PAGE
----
Researchers have pinpointed a region of the brain where scarcity of a key protein may contribute to depression. The new findings, appearing October 20 in Science Translational Medicine, may pave the way to treating some cases of depression with gene therapy.
In the new study, researchers led by Michael Kaplitt of the Weill Cornell Medical College in New York City found that depressed people had lower than normal levels of a protein called p11 in the brain’s nucleus accumbens. This brain structure is important for reward, drug addiction and depression. Delivering the gene for the p11 protein to this region eliminated depression-like behavior in listless mice, the researchers showed.
“We believe that low levels of p11 may be one of the causes of depression in at least some patients,” Kaplitt says. “If we can restore it to normal levels, we can potentially reverse the process.”
Depression is notoriously difficult to treat. “It’s very hard to get people to remission and keep them well with the treatments currently available,” says psychiatrist Madhukar Trivedi of the University of Texas Southwestern Medical Center at Dallas. In a recent large-scale study, about 40 percent of patients with depression who received consistent treatment relapsed within a year. Developing new treatments like the one proposed in the new study is critical, he says.
When Kaplitt and his team lowered the levels of p11 in the nucleus accumbens, mice exhibited behaviors akin to those seen with human depression. These mice quit struggling faster when held by their tails, swam less in water when escape was impossible and drank less sugar water — all signs of despair. Reducing p11 in another region of the brain, the anterior cingulate, didn’t have those effects. An earlier study found that mice lacking p11 throughout their bodies and brains exhibit these same depressed behaviors.
Scientists think that p11 helps brain cells detect the chemical messenger serotonin, an important regulator of mood.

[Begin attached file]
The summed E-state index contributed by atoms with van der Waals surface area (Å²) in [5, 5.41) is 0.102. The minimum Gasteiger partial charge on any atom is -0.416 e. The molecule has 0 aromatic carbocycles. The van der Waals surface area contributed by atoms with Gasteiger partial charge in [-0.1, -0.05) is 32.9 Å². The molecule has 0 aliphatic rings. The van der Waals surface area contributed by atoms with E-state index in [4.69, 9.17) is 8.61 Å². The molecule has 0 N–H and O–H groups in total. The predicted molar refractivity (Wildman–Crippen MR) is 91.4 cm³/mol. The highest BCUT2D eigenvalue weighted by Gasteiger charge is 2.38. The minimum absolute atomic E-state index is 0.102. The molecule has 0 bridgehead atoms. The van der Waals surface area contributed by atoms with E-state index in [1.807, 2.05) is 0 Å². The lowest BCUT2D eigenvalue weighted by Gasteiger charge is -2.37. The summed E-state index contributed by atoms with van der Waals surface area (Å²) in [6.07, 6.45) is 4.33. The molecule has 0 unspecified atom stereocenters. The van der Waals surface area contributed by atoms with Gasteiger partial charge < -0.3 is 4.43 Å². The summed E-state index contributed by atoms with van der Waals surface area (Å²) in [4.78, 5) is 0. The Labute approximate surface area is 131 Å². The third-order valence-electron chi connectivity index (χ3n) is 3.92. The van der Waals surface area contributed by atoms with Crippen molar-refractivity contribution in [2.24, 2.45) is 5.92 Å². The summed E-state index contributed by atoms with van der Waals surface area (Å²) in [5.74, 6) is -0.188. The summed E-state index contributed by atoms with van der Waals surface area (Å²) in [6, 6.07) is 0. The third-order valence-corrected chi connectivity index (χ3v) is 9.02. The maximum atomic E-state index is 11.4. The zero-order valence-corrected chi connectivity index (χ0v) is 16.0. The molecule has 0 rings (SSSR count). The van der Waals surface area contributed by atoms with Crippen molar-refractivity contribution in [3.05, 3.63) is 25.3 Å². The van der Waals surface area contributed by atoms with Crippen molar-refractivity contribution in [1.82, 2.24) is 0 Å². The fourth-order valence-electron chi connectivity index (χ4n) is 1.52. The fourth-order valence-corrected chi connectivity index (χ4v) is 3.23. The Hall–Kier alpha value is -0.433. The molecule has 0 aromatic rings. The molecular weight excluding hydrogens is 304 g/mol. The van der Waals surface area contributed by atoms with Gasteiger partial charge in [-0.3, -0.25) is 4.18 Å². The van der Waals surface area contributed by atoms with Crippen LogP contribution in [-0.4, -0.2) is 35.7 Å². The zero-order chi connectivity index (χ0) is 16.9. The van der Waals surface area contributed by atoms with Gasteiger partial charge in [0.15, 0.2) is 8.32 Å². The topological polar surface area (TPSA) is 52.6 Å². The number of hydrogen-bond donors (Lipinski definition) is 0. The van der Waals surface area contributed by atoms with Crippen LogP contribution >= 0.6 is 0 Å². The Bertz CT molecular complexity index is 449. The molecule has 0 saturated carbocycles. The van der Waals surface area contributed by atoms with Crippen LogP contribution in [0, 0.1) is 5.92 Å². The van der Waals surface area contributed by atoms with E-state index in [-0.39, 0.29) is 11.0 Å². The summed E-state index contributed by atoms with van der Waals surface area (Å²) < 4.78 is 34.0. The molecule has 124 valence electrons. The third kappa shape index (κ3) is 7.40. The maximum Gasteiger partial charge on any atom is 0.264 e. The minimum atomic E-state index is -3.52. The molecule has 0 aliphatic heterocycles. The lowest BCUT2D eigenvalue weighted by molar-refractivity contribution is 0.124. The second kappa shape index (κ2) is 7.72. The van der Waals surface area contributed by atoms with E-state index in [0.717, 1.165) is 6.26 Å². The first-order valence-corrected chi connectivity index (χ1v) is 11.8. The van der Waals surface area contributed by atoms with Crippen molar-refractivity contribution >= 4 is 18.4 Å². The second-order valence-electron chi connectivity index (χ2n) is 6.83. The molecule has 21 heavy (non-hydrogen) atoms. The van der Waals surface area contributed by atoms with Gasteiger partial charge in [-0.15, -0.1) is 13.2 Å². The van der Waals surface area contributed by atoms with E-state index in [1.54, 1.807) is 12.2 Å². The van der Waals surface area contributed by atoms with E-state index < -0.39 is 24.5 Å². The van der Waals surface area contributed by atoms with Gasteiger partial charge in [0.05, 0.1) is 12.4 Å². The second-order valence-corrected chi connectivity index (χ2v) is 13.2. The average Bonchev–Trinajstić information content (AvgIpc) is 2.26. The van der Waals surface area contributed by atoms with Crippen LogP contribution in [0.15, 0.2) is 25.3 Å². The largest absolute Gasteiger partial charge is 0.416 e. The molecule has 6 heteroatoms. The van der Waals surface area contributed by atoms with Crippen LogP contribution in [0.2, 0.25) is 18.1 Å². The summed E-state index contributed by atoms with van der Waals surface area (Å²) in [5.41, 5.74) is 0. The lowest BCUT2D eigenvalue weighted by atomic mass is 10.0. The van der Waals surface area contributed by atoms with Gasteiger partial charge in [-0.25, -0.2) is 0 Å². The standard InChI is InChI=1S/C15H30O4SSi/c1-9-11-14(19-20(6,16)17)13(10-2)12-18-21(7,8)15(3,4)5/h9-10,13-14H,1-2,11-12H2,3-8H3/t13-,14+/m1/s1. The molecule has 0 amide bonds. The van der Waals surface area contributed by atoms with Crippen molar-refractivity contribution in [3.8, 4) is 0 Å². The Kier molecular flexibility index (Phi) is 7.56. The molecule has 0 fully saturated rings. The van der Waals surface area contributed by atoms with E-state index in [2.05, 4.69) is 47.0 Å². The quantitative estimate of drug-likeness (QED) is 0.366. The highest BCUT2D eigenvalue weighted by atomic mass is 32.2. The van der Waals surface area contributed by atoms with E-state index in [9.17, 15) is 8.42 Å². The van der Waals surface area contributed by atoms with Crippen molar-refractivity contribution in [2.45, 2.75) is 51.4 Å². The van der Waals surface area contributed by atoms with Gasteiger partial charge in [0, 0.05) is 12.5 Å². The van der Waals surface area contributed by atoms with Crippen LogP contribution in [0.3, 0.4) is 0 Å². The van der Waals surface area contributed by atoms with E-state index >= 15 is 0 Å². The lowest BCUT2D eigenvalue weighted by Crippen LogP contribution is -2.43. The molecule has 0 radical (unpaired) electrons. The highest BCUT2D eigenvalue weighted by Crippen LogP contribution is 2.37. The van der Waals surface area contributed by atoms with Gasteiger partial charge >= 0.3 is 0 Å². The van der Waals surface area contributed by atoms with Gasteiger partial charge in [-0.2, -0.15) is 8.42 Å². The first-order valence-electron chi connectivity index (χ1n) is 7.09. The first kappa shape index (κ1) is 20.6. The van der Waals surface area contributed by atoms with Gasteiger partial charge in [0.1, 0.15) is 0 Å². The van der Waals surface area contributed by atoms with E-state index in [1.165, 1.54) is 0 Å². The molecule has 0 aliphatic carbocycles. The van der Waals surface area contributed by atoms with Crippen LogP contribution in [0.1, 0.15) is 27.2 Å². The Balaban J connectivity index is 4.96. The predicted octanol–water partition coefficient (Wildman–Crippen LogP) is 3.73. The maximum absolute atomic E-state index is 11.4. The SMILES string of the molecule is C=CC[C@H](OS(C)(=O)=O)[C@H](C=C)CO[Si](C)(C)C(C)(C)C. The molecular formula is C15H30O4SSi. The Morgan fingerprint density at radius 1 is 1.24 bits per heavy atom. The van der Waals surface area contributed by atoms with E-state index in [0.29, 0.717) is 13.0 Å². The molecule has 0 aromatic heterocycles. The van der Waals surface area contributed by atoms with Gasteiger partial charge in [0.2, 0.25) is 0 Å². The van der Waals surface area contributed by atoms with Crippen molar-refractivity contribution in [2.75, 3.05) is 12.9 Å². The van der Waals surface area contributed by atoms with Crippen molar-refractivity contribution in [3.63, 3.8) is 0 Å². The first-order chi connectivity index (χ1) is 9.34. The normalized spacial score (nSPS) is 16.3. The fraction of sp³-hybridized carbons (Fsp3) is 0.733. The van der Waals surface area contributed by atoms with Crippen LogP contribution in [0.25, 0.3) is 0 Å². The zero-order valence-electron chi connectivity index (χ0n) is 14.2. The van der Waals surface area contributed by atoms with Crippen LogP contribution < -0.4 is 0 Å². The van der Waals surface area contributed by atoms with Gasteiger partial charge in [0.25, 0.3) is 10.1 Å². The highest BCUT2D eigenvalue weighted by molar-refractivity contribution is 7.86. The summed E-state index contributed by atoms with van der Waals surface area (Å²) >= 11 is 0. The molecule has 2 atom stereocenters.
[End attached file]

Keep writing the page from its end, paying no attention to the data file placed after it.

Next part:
Finding that p11 is required specifically in the nucleus accumbens makes sense, Kaplitt says. “We’re not saying it’s the only area that matters,” Kaplitt says. “But it did say to us that this particular site is important for p11 action.”
The researchers were able to reverse depression-like behavior by adding the p11 gene back to the nucleus accumbens with gene therapy. The team started with mice that had no p11, and then injected a virus carrying the gene into the nucleus accumbens. Cells in the region then began producing p11 protein, and the mice no longer displayed higher signs of despair.
Kaplitt and colleagues also found that p11 levels were lower in tissue taken from the nucleus accumbens of 17 human patients diagnosed with major depression than in 17 matched controls without depression.
A sample size of 17 is small, and the role of p11 in human depression is unclear. “Obviously, certain questions remain,” Trivedi says. “How many patients with major depressive disorder in the community have a p11 deficit?”
Kaplitt and coworkers hope that their findings could guide a human trial using gene therapy to treat depression. In fact, collaborators are already performing experimental p11 gene therapy on primates to see if it is nontoxic and effective. A Phase II clinical trial using a similar gene therapy technique to treat Parkinson’s disease has just ended, Kaplitt says, so he is hopeful that the same kind of trial for depression in humans might be ready to start in one to two years.
Kaplitt is the founder of and a consultant for the Fort Lee, N.J., gene therapy company Neurologix Inc., which holds intellectual property rights to p11 gene therapy treatments.